Is there any reason to define snap reserve space in a "thick" provisioned flexvol?
In our PROD environment we use autosize (mode: grow) and have autodelete configured for snapshots. By default we create our flexvols with 20% snap reserve. I'm noticing that this is resulting in a lot of unused space.
I have found that 0% snap reserve is recommended for "thin" provisioned volumes and for volumes that contain LUNs.
The snapshot reserve has an impact on the size visible to the user.
Let's say the user requested 100GB space.
- You provide a 100GB volume without snapshot reserve. The user sees 100GB free space. The User allocates 20GB, another 10GBs are allocated by snapshots. Now the user sees 70GB free space, even though he only allocated 20GB by himself.
- You provide a 110GB volume with 10% snapshot reserve. The user sees 100GB free space. The User allocates 20GB, another 10GBs are allocated by snapshots. Now the user sees 80GB free space.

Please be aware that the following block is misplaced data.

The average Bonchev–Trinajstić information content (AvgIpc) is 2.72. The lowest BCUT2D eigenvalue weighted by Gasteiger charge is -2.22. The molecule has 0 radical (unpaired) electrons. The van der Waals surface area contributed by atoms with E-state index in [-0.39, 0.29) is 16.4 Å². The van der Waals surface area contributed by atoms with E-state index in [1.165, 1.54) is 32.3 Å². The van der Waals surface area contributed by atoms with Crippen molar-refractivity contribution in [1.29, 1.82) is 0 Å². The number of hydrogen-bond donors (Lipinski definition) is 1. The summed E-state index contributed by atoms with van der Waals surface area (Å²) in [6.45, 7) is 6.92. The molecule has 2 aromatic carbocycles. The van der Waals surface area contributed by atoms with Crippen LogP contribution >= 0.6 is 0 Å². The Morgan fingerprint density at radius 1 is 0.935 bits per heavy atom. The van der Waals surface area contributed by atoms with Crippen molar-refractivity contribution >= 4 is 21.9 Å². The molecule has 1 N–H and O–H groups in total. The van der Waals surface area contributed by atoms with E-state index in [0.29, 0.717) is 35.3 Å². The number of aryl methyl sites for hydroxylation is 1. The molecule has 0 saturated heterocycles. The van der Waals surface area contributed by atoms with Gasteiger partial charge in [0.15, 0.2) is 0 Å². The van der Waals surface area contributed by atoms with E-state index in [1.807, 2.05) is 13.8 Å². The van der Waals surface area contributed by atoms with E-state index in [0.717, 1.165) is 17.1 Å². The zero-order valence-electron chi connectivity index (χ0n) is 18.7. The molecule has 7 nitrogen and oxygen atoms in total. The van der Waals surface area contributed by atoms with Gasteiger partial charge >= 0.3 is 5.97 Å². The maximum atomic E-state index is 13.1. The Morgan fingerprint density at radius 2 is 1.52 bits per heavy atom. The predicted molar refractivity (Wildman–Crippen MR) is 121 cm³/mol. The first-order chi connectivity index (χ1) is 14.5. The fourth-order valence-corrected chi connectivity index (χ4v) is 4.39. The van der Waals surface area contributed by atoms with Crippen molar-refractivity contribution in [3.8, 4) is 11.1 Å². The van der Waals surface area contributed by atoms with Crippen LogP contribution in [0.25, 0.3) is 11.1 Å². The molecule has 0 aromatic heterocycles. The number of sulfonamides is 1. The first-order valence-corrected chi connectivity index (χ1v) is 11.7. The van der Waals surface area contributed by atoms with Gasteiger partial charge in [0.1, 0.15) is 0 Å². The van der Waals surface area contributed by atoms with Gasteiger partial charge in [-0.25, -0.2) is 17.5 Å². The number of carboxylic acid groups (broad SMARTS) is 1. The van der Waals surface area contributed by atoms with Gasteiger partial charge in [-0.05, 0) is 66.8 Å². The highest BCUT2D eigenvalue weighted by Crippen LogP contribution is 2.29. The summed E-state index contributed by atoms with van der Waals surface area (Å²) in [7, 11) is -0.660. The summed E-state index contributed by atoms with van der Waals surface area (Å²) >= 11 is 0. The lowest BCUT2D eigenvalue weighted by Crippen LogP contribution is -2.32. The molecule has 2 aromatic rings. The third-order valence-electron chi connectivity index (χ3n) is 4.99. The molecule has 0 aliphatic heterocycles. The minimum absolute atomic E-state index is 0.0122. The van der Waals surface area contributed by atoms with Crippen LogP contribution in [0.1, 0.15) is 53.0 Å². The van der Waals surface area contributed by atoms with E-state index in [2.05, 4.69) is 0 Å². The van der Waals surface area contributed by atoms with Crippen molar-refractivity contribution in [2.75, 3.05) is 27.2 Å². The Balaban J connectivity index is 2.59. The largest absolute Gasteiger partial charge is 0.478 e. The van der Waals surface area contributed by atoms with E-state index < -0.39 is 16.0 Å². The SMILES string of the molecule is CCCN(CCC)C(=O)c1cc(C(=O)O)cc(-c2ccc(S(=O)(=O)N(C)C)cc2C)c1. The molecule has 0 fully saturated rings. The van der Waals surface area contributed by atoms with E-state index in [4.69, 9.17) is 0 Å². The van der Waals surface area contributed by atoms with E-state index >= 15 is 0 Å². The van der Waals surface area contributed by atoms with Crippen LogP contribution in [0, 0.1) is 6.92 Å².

Yes. I understand the impact of setting a snap reserve. My question was more about if there's any "benefit" - performance or other for setting it or a negative impact for not setting it.
What I've learned subsequent to my posting is that there's no really benefit to enabling it other than setting aside space that can only be used for snap data.
From a management and storage use optimization, it's my opinion that 0% snap reserve is the way to go. When I look at utilization, data is data to me. I don't care if it's snap data or active filesystem data. For reporting puposes, I like to not have to break out usage as combo of snap data + file system data.